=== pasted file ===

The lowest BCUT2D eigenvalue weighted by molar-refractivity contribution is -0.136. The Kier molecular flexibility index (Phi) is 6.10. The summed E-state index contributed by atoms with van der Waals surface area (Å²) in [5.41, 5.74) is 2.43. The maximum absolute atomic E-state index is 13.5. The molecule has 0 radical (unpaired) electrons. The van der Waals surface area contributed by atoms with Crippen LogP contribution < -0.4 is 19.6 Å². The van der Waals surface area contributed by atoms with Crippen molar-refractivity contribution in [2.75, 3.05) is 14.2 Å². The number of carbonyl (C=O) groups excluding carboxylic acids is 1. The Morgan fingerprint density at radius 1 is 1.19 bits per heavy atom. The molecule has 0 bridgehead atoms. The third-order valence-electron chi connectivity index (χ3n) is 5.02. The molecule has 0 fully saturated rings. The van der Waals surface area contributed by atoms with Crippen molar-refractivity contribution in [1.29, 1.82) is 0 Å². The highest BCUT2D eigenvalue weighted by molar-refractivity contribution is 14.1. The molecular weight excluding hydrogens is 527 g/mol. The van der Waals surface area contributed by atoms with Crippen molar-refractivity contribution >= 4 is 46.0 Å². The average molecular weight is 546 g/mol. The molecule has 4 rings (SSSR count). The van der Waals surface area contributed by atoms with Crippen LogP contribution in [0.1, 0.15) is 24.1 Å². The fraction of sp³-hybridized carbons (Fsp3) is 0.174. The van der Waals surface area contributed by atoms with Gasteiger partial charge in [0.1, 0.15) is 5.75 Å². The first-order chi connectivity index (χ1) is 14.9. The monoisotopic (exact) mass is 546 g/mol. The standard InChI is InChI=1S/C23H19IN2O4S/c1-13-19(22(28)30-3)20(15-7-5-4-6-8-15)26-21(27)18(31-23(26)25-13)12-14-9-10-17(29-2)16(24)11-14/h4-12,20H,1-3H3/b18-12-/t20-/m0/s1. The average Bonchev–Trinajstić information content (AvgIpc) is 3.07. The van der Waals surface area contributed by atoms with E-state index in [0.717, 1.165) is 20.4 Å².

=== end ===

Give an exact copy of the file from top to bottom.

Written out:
The lowest BCUT2D eigenvalue weighted by molar-refractivity contribution is -0.136. The Kier molecular flexibility index (Phi) is 6.10. The summed E-state index contributed by atoms with van der Waals surface area (Å²) in [5.41, 5.74) is 2.43. The maximum absolute atomic E-state index is 13.5. The molecule has 0 radical (unpaired) electrons. The van der Waals surface area contributed by atoms with Crippen LogP contribution < -0.4 is 19.6 Å². The van der Waals surface area contributed by atoms with Crippen molar-refractivity contribution in [2.75, 3.05) is 14.2 Å². The number of carbonyl (C=O) groups excluding carboxylic acids is 1. The Morgan fingerprint density at radius 1 is 1.19 bits per heavy atom. The molecule has 0 bridgehead atoms. The third-order valence-electron chi connectivity index (χ3n) is 5.02. The molecule has 0 fully saturated rings. The van der Waals surface area contributed by atoms with Crippen molar-refractivity contribution in [1.29, 1.82) is 0 Å². The highest BCUT2D eigenvalue weighted by molar-refractivity contribution is 14.1. The molecular weight excluding hydrogens is 527 g/mol. The van der Waals surface area contributed by atoms with Crippen molar-refractivity contribution >= 4 is 46.0 Å². The average molecular weight is 546 g/mol. The molecule has 4 rings (SSSR count). The van der Waals surface area contributed by atoms with Crippen LogP contribution in [0.1, 0.15) is 24.1 Å². The fraction of sp³-hybridized carbons (Fsp3) is 0.174. The van der Waals surface area contributed by atoms with Gasteiger partial charge in [0.1, 0.15) is 5.75 Å². The first-order chi connectivity index (χ1) is 14.9. The monoisotopic (exact) mass is 546 g/mol. The standard InChI is InChI=1S/C23H19IN2O4S/c1-13-19(22(28)30-3)20(15-7-5-4-6-8-15)26-21(27)18(31-23(26)25-13)12-14-9-10-17(29-2)16(24)11-14/h4-12,20H,1-3H3/b18-12-/t20-/m0/s1. The average Bonchev–Trinajstić information content (AvgIpc) is 3.07. The van der Waals surface area contributed by atoms with E-state index in [0.717, 1.165) is 20.4 Å².